Traps in 42 Counties Will Catch Gypsy Moths This Summer

Trappers will set about 29,000 traps.

Published on: Jun 5, 2009

Small orange or green boxes tied onto trees is just one of the signs that summer is approaching.

 

The boxes are gypsy moth traps set by trappers working with the Wisconsin Gypsy Moth Slow the Spread Program. The program is preparing for the emergence and flight of the adult male gypsy moth in July.

 

The gypsy moth is an invasive pest known to defoliate many species of trees and shrubs, especially oaks. However, it is only in the larva or caterpillar stage of life that gypsy moths are most destructive. When they become moths, they spend their two-week lifespan looking for a mate and reproducing.

 

Trappers will set approximately 29,000 traps in 42 counties by the beginning of July. Traps are used as a method of population survey, not as a method of population control.

 

"Trapping tells us where the moths are and where they're not," said Chris Whitney, gypsy moth trapping coordinator. "Trapping also helps determine if an area needs spray treatment the following year or if an egg mass survey needs to be done after traps are taken down in the fall to better evaluate the population."

 

Two different traps are used for trapping: a triangular delta trap, which looks like a small birdhouse, and a milk carton trap, which looks like a milk carton with a roof. A delta trap can hold up to 20 moths, and a milk carton trap can hold up to 1,500 moths.

 

All gypsy moths caught are males. Female moths cannot fly. Male moths find female moths to mate by following a scent released by females. To catch the male gypsy moth, each trap has a string or strip with the female gypsy moth scent as a lure. The inside walls of the delta trap are coated with a non-toxic glue. When the male moths fly in hoping to find a female moth, they stick onto one of the walls. The inside walls of the milk carton trap are not sticky, but a pesticide strip is present to kill the moths that fly in.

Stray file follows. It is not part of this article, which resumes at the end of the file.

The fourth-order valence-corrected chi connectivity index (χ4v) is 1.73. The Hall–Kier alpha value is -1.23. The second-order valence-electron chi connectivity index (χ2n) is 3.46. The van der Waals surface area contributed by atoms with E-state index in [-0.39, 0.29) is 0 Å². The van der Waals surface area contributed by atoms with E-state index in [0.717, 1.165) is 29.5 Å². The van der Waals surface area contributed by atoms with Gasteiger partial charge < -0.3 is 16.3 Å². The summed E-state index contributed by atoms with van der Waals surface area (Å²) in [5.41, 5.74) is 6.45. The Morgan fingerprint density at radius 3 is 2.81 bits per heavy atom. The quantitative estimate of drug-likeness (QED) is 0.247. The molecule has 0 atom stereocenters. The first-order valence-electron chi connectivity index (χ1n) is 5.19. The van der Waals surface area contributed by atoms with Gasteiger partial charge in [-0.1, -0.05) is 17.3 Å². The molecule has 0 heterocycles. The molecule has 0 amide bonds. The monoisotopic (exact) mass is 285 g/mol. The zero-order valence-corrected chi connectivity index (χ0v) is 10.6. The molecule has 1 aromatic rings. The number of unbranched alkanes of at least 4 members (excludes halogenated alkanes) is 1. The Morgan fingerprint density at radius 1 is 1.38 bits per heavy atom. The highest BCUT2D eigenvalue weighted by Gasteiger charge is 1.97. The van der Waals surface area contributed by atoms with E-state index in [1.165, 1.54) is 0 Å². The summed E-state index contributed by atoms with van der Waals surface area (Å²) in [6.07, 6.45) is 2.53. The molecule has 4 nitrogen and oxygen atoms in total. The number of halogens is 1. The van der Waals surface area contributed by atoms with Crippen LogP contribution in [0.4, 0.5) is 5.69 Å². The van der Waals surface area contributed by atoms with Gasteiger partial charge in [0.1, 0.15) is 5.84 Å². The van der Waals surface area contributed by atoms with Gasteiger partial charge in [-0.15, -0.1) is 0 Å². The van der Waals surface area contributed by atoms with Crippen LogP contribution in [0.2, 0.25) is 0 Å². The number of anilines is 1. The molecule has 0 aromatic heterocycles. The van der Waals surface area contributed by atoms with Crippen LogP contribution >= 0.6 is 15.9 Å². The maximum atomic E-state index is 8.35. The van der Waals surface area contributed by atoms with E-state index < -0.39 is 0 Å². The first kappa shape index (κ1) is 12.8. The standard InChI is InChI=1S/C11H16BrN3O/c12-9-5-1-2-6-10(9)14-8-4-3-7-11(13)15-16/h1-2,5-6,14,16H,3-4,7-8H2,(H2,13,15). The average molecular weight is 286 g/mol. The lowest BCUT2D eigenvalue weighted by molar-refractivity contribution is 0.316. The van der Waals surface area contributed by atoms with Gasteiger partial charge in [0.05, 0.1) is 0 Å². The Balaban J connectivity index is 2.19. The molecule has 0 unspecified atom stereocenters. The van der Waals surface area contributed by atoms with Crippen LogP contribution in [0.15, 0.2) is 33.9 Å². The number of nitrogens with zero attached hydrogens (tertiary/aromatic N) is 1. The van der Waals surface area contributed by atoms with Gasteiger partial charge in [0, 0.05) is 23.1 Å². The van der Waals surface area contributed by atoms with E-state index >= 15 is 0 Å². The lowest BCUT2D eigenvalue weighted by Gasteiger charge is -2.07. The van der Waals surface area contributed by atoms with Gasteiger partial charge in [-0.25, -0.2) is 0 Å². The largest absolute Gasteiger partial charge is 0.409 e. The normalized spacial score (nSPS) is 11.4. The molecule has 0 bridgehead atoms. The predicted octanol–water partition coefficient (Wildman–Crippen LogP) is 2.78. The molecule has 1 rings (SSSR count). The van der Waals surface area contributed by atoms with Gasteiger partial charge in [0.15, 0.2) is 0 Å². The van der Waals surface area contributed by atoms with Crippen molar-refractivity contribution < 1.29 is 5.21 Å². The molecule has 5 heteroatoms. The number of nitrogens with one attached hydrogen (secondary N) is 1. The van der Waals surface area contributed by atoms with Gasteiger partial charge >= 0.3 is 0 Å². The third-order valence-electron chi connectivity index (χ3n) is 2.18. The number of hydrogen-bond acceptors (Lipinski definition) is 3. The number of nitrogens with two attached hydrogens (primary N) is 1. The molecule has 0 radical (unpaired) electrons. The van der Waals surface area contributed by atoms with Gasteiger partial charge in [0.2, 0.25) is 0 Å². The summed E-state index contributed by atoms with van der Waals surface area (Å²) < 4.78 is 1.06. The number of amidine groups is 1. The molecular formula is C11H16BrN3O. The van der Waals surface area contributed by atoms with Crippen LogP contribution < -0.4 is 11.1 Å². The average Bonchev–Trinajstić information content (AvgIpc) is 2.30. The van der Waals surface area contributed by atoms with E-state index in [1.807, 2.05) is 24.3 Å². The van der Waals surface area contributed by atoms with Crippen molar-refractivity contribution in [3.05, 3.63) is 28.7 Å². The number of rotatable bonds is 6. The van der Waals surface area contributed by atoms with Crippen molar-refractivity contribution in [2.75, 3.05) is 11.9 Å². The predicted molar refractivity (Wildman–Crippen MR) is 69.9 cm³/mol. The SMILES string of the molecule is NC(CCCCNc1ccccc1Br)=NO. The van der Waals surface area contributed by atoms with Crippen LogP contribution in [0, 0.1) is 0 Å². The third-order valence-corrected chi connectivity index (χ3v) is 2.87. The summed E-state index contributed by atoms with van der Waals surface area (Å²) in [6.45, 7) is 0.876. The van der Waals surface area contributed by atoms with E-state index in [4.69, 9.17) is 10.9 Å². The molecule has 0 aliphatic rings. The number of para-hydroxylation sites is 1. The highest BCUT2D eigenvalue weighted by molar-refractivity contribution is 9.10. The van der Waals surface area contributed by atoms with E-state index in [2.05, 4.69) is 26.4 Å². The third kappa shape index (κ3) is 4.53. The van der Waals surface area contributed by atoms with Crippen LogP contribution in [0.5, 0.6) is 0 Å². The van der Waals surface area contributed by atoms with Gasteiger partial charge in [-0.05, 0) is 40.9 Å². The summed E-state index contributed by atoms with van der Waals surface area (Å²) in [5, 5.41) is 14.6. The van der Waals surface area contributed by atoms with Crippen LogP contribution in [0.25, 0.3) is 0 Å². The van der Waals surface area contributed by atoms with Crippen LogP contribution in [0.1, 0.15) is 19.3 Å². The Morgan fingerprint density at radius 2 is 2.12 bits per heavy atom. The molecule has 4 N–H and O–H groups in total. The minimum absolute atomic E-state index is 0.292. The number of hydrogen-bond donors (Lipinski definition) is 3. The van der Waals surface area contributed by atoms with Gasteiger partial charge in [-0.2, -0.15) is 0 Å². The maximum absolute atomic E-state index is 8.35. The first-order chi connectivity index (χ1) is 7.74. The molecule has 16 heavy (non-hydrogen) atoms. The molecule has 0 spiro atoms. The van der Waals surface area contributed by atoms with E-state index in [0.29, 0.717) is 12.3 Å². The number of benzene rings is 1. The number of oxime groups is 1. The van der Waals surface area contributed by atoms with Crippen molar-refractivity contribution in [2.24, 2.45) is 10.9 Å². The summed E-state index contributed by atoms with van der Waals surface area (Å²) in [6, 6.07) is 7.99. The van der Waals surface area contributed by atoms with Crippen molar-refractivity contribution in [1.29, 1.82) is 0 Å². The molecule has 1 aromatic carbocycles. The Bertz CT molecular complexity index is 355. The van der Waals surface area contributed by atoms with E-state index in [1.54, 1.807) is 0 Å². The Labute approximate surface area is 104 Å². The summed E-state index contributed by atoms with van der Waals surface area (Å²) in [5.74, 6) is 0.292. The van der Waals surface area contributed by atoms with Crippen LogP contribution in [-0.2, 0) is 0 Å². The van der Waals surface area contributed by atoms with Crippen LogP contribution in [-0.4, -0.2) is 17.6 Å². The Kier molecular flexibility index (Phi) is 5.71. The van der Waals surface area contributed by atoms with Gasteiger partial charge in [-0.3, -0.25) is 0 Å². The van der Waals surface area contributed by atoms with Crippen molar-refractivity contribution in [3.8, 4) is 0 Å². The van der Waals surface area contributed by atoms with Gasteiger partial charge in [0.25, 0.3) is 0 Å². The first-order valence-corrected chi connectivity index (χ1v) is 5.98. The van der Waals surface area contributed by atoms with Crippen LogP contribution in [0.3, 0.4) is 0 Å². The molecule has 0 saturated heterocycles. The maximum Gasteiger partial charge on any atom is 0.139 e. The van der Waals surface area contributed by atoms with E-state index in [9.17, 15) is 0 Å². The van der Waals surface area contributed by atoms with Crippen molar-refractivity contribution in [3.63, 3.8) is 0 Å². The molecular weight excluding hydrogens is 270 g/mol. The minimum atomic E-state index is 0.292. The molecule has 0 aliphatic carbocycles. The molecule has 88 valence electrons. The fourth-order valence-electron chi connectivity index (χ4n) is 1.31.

The traps are not harmful to people, plants and animals. When the traps are constructed properly, they should last until the moths stop flying in August. The traps also will not allow birds or small mammals to enter.

 

The number and type of trap to be used depends on where it is set in the state. In areas where gypsy moths are known to be found, most traps are the milk carton traps. They are set at one trap per nine square miles.

 

Delta traps are usually set in the western third of the state where gypsy moths are not as common. Delta traps are set to one trap per one square mile. There is no trapping in the eastern part of the state because it is considered generally infested, and trapping does not give any usable data, Whitney said.

 

People are asked to leave the traps alone should they see one. If a trap needs to be set on private property and the owner is present, trappers will ask the owner for permission to set the trap on the property. Trappers will wear fluorescent vests and carry an identification card. If the owner is unavailable, trappers will set the trap, and leave an information sheet and a phone number to call for more information.

 

"Most landowners are very cooperative, and we appreciate that," Whitney said. "However, if a landowner wants a trap moved or removed, they should call the number listed on the trap."

 

For more information, call the toll-free number 1-800-642-MOTH (1-800-642-6684).